So here I was, thinking about what could happen if the most well-known and mythical baseball player of all-time had been a suspect in a murder – in the very same year he had hit his epic 60 home runs. As with many ideas, this one went on the back burner for awhile because I had other projects under contract. But the idea never fully went away and, gradually, I began outlining what would eventually become the novel, MURDER ON MURDERER’S ROW. I created a detective, Mike Fargo – originally called Mike Fiscus – and continued to flesh out the plot and characters. Once I had enough on paper and some free time, I began to write, eventually completing five chapters before contract work again took me away.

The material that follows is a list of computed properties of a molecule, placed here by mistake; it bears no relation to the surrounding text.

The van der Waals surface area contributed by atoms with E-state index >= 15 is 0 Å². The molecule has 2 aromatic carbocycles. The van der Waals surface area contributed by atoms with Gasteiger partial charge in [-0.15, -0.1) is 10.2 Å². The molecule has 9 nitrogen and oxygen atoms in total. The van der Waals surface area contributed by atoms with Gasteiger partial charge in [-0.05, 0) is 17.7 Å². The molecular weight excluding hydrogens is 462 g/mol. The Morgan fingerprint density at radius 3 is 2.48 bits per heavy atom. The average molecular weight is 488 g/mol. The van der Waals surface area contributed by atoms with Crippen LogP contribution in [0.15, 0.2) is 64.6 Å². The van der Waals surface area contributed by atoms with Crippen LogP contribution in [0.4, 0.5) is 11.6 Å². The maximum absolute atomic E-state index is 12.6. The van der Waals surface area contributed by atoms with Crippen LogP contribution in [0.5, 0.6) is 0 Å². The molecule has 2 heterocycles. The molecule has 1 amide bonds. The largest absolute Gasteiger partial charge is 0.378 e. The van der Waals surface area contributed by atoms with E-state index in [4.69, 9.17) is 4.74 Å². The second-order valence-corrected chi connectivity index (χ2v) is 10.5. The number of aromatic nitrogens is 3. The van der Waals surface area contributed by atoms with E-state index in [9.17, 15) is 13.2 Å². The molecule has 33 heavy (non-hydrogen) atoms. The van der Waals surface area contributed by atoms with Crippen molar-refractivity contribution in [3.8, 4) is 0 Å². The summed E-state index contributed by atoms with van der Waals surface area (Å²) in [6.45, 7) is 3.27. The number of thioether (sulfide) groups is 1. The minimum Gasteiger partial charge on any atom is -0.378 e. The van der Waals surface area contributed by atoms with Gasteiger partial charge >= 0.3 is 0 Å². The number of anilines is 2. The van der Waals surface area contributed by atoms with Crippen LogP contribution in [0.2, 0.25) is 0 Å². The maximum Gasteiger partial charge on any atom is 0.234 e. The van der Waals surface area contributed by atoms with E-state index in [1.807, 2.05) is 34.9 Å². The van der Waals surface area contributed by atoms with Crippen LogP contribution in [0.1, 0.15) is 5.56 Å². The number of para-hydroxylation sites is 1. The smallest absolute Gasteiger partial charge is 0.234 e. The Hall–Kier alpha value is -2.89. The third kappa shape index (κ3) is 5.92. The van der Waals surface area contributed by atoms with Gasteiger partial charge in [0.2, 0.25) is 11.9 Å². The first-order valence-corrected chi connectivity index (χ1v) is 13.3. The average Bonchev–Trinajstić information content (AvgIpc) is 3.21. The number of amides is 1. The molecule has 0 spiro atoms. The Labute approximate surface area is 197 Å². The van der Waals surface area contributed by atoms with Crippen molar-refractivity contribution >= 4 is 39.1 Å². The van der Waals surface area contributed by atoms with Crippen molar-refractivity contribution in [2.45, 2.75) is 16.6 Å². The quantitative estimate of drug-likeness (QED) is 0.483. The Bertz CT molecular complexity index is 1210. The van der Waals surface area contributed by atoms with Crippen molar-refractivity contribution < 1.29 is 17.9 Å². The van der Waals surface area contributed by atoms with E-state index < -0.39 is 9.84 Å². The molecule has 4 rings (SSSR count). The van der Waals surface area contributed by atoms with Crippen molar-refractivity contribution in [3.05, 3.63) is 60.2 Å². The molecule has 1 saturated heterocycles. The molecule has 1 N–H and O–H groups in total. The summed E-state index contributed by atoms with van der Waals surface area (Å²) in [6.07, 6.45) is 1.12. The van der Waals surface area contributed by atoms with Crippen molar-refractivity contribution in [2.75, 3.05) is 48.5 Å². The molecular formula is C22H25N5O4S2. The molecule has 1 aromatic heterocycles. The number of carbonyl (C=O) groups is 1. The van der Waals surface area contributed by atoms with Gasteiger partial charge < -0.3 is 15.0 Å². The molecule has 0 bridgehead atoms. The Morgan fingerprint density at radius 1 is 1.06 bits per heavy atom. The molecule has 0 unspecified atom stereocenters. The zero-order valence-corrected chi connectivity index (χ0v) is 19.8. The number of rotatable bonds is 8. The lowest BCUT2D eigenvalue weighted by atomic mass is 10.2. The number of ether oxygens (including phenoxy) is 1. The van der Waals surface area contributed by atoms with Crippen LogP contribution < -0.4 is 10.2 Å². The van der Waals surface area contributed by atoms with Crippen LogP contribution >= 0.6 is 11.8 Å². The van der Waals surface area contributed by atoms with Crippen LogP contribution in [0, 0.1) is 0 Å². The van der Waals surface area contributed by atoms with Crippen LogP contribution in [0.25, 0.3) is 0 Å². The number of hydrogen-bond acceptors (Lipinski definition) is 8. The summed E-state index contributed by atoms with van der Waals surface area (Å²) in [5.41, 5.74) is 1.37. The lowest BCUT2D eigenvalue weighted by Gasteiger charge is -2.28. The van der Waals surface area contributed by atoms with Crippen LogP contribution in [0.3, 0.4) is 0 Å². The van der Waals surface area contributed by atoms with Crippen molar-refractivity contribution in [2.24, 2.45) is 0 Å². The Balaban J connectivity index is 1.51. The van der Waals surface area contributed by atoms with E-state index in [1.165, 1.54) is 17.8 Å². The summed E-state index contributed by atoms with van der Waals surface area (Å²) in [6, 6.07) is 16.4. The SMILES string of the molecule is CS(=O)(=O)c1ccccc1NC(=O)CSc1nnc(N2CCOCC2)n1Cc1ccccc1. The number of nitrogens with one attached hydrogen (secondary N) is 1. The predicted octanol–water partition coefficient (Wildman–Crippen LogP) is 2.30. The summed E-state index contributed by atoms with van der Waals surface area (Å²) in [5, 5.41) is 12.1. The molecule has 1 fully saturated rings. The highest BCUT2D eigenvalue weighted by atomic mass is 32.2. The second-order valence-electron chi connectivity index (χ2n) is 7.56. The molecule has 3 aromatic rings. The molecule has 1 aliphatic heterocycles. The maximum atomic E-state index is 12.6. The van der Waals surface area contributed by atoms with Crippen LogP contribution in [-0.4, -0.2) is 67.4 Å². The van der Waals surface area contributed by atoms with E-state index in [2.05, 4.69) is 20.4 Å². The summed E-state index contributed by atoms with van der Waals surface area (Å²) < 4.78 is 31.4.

I spent nearly two years ghostwriting a family memoir, for which I had to conduct extensive interviews with a family of seven. After that, I had a time-consuming sports project called Yankees by the Numbers. Once that was done I decided to dig in and try to finish the novel. As I wrote I began enjoying it more and more. I had always loved the Roaring Twenties and my research only made me love it more. In addition to that, I quickly found that I enjoyed allowing my fictional characters to interact with real people. The Babe, of course, was innocent of the murder, but he became a major character in the story as did, to a lesser extent, Mayor Jimmy Walker and the actress Mae West. I also put my characters in real venues of the day, such as Yankee Stadium, the Cotton Club in Harlem and the famed Waldorf-Astoria hotel. All in all, it was a fun experience and, for reasons explained in my previous blog, I decided to publish it myself.